Elevated Carbon Dioxide in the Atmosphere: What Might It Mean for Loblolly Pine Plantation Forestry?
Abstract:Research with Loblolly pine suggests that projected increases in atmospheric CO2 concentration will accelerate early growth and could result in shorter rotation length, reduced time until first commercial thinning, higher optimal planting density, and possibly higher maximum stocking level in managed stands. We discuss some of the physiological processes and stand dynamics that underlie these changes, as well as silvicultural strategies that may serve to ensure sustainability of intensively managed forest systems in the face of increasing CO2 and possible climate change.
Document Type: Journal Article
Affiliations: Research Scientist, USDA Forest Service, Southern Research Station, Research Triangle Park, North Carolina
Publication date: 1999-07-01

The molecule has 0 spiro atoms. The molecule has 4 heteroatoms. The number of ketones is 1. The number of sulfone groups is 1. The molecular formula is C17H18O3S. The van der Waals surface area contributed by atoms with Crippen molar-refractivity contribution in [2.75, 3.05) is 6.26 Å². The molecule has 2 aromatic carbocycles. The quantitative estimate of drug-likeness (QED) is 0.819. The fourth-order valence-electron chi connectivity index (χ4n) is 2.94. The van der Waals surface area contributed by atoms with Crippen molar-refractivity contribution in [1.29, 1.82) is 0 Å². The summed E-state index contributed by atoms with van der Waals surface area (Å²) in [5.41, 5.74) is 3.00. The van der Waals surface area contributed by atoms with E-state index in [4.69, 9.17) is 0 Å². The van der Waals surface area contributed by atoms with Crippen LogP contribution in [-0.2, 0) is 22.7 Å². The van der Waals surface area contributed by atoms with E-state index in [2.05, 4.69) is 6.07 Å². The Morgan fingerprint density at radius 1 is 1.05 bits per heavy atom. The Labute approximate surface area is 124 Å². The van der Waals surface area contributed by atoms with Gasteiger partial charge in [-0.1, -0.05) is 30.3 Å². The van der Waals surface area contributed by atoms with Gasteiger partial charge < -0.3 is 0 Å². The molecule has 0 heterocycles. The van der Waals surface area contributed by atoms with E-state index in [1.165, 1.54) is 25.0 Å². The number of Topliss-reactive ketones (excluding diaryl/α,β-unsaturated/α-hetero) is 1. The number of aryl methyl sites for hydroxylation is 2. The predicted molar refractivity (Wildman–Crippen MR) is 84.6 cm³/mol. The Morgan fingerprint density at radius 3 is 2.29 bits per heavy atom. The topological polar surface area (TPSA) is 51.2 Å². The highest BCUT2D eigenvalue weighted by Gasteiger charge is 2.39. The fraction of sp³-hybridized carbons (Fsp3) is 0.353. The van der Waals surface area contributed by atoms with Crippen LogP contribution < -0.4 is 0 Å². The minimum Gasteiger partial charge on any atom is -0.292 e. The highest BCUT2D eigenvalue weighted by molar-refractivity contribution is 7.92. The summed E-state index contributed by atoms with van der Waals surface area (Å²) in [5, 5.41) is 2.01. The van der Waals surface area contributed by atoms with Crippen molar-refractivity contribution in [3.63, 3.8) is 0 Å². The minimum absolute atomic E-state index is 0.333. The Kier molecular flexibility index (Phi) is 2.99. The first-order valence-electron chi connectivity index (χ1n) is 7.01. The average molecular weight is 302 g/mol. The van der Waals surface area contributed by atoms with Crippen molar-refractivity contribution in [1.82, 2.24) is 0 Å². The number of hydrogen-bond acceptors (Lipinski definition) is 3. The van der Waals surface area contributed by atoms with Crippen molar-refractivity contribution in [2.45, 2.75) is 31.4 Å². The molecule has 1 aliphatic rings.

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- The Journal of Forestry is the most widely circulated scholarly forestry journal in the world. In print since 1902, the Journal has received several national awards for excellence. The mission of the Journal of Forestry is to advance the profession of forestry by keeping forest management professionals informed about significant developments and ideas in the many facets of forestry: economics, education and communication, entomology and pathology, fire, forest ecology, geospatial technologies, history, international forestry, measurements, policy, recreation, silviculture, social sciences, soils and hydrology, urban and community forestry, utilization and engineering, and wildlife management. The Journal is published bimonthly: January, March, May, July, September, and November.
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